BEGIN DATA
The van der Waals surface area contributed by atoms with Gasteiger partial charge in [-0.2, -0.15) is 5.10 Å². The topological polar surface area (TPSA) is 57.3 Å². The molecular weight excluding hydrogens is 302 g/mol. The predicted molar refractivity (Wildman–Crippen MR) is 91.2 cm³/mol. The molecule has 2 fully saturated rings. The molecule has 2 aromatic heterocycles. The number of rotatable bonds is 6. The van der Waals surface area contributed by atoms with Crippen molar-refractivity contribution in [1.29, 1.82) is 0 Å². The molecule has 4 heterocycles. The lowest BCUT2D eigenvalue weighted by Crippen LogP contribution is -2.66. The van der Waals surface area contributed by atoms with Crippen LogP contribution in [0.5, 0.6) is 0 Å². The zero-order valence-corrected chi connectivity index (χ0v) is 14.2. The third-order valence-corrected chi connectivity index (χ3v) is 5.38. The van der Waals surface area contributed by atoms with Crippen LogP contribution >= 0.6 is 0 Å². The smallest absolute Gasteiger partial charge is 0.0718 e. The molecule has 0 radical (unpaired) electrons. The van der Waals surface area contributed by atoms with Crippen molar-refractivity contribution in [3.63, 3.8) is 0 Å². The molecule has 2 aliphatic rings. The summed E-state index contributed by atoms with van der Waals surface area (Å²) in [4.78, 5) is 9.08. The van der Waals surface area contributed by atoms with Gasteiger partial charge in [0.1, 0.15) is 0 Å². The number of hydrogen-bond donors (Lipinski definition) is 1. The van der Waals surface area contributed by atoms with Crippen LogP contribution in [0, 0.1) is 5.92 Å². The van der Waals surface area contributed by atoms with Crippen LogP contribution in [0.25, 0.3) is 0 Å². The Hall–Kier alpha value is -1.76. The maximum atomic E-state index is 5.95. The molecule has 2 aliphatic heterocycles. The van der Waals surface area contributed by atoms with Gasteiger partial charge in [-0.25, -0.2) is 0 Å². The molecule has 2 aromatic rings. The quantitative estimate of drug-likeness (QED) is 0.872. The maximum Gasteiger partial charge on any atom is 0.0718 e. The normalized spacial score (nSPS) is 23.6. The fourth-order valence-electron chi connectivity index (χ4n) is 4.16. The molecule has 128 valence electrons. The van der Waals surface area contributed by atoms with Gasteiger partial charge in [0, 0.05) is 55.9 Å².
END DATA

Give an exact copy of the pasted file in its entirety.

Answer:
The van der Waals surface area contributed by atoms with Gasteiger partial charge in [-0.2, -0.15) is 5.10 Å². The topological polar surface area (TPSA) is 57.3 Å². The molecular weight excluding hydrogens is 302 g/mol. The predicted molar refractivity (Wildman–Crippen MR) is 91.2 cm³/mol. The molecule has 2 fully saturated rings. The molecule has 2 aromatic heterocycles. The number of rotatable bonds is 6. The van der Waals surface area contributed by atoms with Crippen molar-refractivity contribution in [1.29, 1.82) is 0 Å². The molecule has 4 heterocycles. The lowest BCUT2D eigenvalue weighted by Crippen LogP contribution is -2.66. The van der Waals surface area contributed by atoms with Crippen LogP contribution in [0.5, 0.6) is 0 Å². The zero-order valence-corrected chi connectivity index (χ0v) is 14.2. The third-order valence-corrected chi connectivity index (χ3v) is 5.38. The van der Waals surface area contributed by atoms with Crippen LogP contribution >= 0.6 is 0 Å². The smallest absolute Gasteiger partial charge is 0.0718 e. The molecule has 0 radical (unpaired) electrons. The van der Waals surface area contributed by atoms with Crippen molar-refractivity contribution in [3.63, 3.8) is 0 Å². The molecule has 2 aliphatic rings. The summed E-state index contributed by atoms with van der Waals surface area (Å²) in [4.78, 5) is 9.08. The van der Waals surface area contributed by atoms with Gasteiger partial charge in [0.1, 0.15) is 0 Å². The number of hydrogen-bond donors (Lipinski definition) is 1. The van der Waals surface area contributed by atoms with Crippen LogP contribution in [0, 0.1) is 5.92 Å². The van der Waals surface area contributed by atoms with Crippen LogP contribution in [0.25, 0.3) is 0 Å². The Hall–Kier alpha value is -1.76. The maximum atomic E-state index is 5.95. The molecule has 2 aliphatic heterocycles. The van der Waals surface area contributed by atoms with Gasteiger partial charge in [-0.25, -0.2) is 0 Å². The molecule has 2 aromatic rings. The quantitative estimate of drug-likeness (QED) is 0.872. The maximum Gasteiger partial charge on any atom is 0.0718 e. The normalized spacial score (nSPS) is 23.6. The fourth-order valence-electron chi connectivity index (χ4n) is 4.16. The molecule has 128 valence electrons. The van der Waals surface area contributed by atoms with Gasteiger partial charge in [0, 0.05) is 55.9 Å².